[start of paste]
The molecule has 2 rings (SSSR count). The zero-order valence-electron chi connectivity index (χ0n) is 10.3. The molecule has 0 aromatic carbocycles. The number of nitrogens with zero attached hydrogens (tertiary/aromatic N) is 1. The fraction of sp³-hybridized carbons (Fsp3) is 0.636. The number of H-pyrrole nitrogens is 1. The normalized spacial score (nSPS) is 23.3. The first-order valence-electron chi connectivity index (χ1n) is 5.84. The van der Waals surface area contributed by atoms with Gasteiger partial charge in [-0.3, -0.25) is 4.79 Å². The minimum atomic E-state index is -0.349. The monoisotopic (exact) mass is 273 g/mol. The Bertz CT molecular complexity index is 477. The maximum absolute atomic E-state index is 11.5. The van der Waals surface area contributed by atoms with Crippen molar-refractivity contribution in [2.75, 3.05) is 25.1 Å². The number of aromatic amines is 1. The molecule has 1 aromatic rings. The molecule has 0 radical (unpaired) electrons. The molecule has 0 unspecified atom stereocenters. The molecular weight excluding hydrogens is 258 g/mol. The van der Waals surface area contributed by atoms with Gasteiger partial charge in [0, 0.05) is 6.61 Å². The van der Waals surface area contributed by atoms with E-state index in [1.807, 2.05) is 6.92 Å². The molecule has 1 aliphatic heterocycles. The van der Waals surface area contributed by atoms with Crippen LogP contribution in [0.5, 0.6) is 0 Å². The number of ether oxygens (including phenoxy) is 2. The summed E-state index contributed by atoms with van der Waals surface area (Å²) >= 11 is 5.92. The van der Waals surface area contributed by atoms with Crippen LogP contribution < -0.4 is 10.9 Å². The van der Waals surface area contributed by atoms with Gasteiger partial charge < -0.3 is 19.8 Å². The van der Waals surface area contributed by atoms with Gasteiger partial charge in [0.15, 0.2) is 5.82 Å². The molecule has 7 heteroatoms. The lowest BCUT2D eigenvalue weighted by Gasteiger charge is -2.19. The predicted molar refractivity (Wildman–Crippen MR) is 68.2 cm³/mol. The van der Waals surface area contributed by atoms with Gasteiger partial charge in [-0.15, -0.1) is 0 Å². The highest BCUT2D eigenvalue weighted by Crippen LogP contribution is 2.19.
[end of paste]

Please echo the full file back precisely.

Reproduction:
The molecule has 2 rings (SSSR count). The zero-order valence-electron chi connectivity index (χ0n) is 10.3. The molecule has 0 aromatic carbocycles. The number of nitrogens with zero attached hydrogens (tertiary/aromatic N) is 1. The fraction of sp³-hybridized carbons (Fsp3) is 0.636. The number of H-pyrrole nitrogens is 1. The normalized spacial score (nSPS) is 23.3. The first-order valence-electron chi connectivity index (χ1n) is 5.84. The van der Waals surface area contributed by atoms with Gasteiger partial charge in [-0.3, -0.25) is 4.79 Å². The minimum atomic E-state index is -0.349. The monoisotopic (exact) mass is 273 g/mol. The Bertz CT molecular complexity index is 477. The maximum absolute atomic E-state index is 11.5. The van der Waals surface area contributed by atoms with Crippen molar-refractivity contribution in [2.75, 3.05) is 25.1 Å². The number of aromatic amines is 1. The molecule has 1 aromatic rings. The molecule has 0 radical (unpaired) electrons. The molecule has 0 unspecified atom stereocenters. The molecular weight excluding hydrogens is 258 g/mol. The van der Waals surface area contributed by atoms with Gasteiger partial charge in [0, 0.05) is 6.61 Å². The van der Waals surface area contributed by atoms with E-state index in [1.807, 2.05) is 6.92 Å². The molecule has 1 aliphatic heterocycles. The van der Waals surface area contributed by atoms with Crippen LogP contribution in [0.5, 0.6) is 0 Å². The number of ether oxygens (including phenoxy) is 2. The summed E-state index contributed by atoms with van der Waals surface area (Å²) >= 11 is 5.92. The van der Waals surface area contributed by atoms with Crippen LogP contribution < -0.4 is 10.9 Å². The van der Waals surface area contributed by atoms with Gasteiger partial charge < -0.3 is 19.8 Å². The van der Waals surface area contributed by atoms with Gasteiger partial charge in [0.15, 0.2) is 5.82 Å². The molecule has 7 heteroatoms. The lowest BCUT2D eigenvalue weighted by Gasteiger charge is -2.19. The predicted molar refractivity (Wildman–Crippen MR) is 68.2 cm³/mol. The van der Waals surface area contributed by atoms with Gasteiger partial charge in [-0.15, -0.1) is 0 Å². The highest BCUT2D eigenvalue weighted by Crippen LogP contribution is 2.19.